(Nostalgia) The taste of early things lives on.


As a boy I knew none of this. In the summer we went to the beach, Atlantic City, and stayed with my maternal grandparents: my mother, cousins, aunts, and I. Across the bright flatlands and bridges, the earth of the roadside losing its color, we drove, children in a separate compartment, the rumble seat, in back, hair blowing, arms waving in happiness. There was sea smell in the air and sun in the bedroom windows. The rhythm of life was set by adults but the carefree joys were ours.

We played all day in the sand, down where it was smoothest, the green sea hissing at our feet. Not far offshore was the black wreckage of a small coastal steamer. We were unable to go near it but it is stuck there in memory, the sea swelling over it and then pouring away, the water dropping in sheets from its sides…The taste of early things lives on.

In my mouth I feel the freshness of farm tomatoes and salt, the scrambled eggs my grandmother made, the unexpected gulps of sea. In my heart there remains childish love for those cousins, whom I saw only seldom and who later drifted away entirely.

~ James Salter, Burning the Days: Recollection

Image: “Beach Breaks” D.Fodie – Retrospective


  1. Pristine and serene! Great post! Do check out my latest blog too here >> bit.ly/1NVcxLC

    Liked by 1 person

  2. Lovely pal. The joy of recollection is palpable and I love the power of the olfactory memory. If I close my eyes and concentrate, I can conjure the smell of freshly mown hay and the warm sweet steam rising off the horses’ backs at my grandparents’ farm…

    Liked by 2 people

  3. Oh, those “unexpected gulps of sea”. ☺

    Liked by 1 person

  4. i love this sensory memory piece. i can imagine it –

    Liked by 1 person

  5. Some of those wonderful childhood memories stay with us forever. I think what makes them so beautiful is that, at the time, we didn’t have all the worries (about the economy, climate change, wars) that would come later in our lives. Children still have the luxury of enjoying life for all its precious moments “in the moment.” Must strive for that more often as adults.
    Have a very happy new year, David.

    Liked by 2 people

  6. “the taste of early things lives on….”–hopefully forever

    Liked by 1 person

  7. Dear David

    I think that you deserve a little of my time with a personal email. I am so glad I found your blog and you; I have found both to be constant forms of inspiration. Both what you choose to show us from others and your personal blogging articles are treats–and as you know you have been the inspiration of several of my newspaper columns this year.

    I think we share a certain comraderie because you are a Canadian but it is much deeper than that. I thank you for your blog friendship and look forward to another year of your offerings. Happy New Year David, and I wish you and yours the best in 2016. – LouAnn


    Liked by 3 people

  8. That “childish love” for the cousins I rarely saw lives in me, too. Instant connection when we see each other–usually at funerals.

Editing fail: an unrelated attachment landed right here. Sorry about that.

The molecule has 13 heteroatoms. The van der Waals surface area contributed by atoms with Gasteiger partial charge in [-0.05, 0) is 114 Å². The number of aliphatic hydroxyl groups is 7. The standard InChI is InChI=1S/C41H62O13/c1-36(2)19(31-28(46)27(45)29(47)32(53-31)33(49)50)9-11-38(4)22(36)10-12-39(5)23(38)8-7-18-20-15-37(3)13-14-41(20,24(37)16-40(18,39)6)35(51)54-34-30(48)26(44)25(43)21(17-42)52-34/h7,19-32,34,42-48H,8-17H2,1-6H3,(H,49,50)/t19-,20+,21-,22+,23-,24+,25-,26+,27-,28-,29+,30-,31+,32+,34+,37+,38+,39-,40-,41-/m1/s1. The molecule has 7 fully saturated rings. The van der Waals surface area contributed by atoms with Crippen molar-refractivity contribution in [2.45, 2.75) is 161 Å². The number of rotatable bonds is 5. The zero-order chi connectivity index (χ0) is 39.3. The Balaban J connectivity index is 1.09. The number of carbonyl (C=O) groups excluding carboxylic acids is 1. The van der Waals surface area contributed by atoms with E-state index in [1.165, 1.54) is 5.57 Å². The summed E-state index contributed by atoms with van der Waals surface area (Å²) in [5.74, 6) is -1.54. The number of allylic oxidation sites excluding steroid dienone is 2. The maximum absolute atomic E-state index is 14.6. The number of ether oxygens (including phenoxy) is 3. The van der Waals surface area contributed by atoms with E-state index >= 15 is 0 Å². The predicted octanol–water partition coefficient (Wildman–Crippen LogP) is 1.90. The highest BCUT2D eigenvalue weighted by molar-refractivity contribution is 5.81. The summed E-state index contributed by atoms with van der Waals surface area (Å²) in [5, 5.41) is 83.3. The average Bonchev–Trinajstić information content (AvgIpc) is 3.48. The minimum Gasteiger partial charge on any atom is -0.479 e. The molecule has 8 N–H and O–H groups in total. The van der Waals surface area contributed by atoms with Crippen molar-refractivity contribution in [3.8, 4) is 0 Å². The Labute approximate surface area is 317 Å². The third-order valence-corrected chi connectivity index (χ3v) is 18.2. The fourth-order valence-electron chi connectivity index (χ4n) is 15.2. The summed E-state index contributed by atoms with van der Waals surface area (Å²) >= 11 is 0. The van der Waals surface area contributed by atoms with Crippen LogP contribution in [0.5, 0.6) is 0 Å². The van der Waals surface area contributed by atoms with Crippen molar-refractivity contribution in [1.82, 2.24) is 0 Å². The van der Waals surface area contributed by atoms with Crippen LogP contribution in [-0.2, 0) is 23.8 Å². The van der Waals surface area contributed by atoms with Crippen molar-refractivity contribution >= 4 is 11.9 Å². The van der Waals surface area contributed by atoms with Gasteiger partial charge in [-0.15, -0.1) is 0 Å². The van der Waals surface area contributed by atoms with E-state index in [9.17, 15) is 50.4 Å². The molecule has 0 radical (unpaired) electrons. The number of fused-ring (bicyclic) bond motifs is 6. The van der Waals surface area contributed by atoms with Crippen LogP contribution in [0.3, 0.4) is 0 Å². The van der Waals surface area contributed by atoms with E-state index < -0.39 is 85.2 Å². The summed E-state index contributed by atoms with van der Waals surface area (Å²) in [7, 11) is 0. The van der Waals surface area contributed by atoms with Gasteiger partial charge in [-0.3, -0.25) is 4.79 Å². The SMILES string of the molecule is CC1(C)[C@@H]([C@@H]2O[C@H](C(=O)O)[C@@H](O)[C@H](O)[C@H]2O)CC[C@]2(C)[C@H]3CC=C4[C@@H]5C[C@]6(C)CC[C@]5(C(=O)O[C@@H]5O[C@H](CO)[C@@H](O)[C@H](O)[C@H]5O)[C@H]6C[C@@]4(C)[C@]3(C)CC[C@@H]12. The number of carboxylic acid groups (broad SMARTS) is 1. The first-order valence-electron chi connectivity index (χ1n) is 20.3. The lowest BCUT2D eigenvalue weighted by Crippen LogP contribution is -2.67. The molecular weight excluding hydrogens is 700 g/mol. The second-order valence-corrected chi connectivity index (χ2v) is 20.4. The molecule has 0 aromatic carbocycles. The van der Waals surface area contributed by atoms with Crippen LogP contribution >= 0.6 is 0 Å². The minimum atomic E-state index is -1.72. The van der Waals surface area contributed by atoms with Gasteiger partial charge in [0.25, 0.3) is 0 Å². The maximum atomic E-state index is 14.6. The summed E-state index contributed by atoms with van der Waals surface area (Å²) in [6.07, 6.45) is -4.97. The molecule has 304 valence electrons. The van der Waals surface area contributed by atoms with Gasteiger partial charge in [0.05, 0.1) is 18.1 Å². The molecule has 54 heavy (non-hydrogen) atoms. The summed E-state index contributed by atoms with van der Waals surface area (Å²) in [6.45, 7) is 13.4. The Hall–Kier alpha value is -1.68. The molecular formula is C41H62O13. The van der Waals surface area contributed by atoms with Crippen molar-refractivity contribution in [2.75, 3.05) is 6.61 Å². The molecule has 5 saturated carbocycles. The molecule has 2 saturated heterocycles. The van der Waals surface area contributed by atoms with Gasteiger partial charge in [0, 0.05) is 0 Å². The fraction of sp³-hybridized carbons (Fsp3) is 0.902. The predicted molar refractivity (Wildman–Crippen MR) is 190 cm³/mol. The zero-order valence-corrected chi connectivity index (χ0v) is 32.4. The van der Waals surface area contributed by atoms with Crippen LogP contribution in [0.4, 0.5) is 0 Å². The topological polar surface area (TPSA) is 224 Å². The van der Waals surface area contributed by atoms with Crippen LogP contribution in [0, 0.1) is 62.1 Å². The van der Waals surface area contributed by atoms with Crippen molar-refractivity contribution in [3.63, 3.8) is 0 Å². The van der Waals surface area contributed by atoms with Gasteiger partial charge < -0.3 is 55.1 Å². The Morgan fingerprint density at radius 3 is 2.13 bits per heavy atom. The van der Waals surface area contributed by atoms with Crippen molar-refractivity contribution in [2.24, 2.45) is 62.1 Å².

Liked by 2 people

  9. He triggers wonderful childhood memories in us all. 🙂

    Liked by 1 person

  10. Love that last paragraph… such a feast of childhood memories for me too!
    So nice to reflect on beach time as well her in this hemisphere 💛

    Liked by 2 people

  11. Reblogged this on sherriemiranda1 and commented:
    I am posting this now as we will be gone a few days. I know I can reblog from my phone but writing long comments from the phone is not an easy task. So here goes:
    My nostalgia is for creeks, mountains and the original “ice chest,” made out of very good, hard wood (probably oak). Although these ice chests were outside to be used for play, it was a reminder of days gone by, days before electricity. I can’t help but wonder though, where they got the ice for those chests. Did they have special trucks that were driven where the weather was cold during our summer?
    The nastiest things I remember is the outhouse. My great grandmother had one, for the campers and for us kids so we wouldn’t track in dirt. My dad’s mom had one because my dad built one for my grandmother while her house was being rebuilt after it was lost in a fire. Shortly after that, my parents started having us four stair-step kids, with the youngest to come a few years later.
    In both homes, there was a pot under our bed to use at night. And there would be “hell to pay” if we forgot to empty it out in the morning.
    During the day, we climbed mountains, waded in the creek, picked wild strawberries and blackberries, and looked for deer. Occasionally a bear would appear and wherever we were, we would be stuck there for the next few hours. Because of this, my great grandma always burned her trash as soon as she took it out, or as soon as we took it out for her.
    She taught my brothers to burn trash, but boy were they in trouble when they were caught burning trash and playing near the burn barrels back home.
    Memories live on. We aren’t supposed to remember the bad times, but many of us writers thrive on those “negative memories.” They will live on in our writing though the names have been changed to protect the innocent. AND the guilty!
    Peace, love & nostalgia for all,
    Sherrie Miranda’s historically based, coming of age, Adventure novel “Secrets & Lies in El Salvador” is about an American girl in war-torn El Salvador:


Leave a Reply

Fill in your details below or click an icon to log in:

WordPress.com Logo

You are commenting using your WordPress.com account. Log Out /  Change )

Twitter picture

You are commenting using your Twitter account. Log Out /  Change )

Facebook photo

You are commenting using your Facebook account. Log Out /  Change )

Connecting to %s

%d bloggers like this: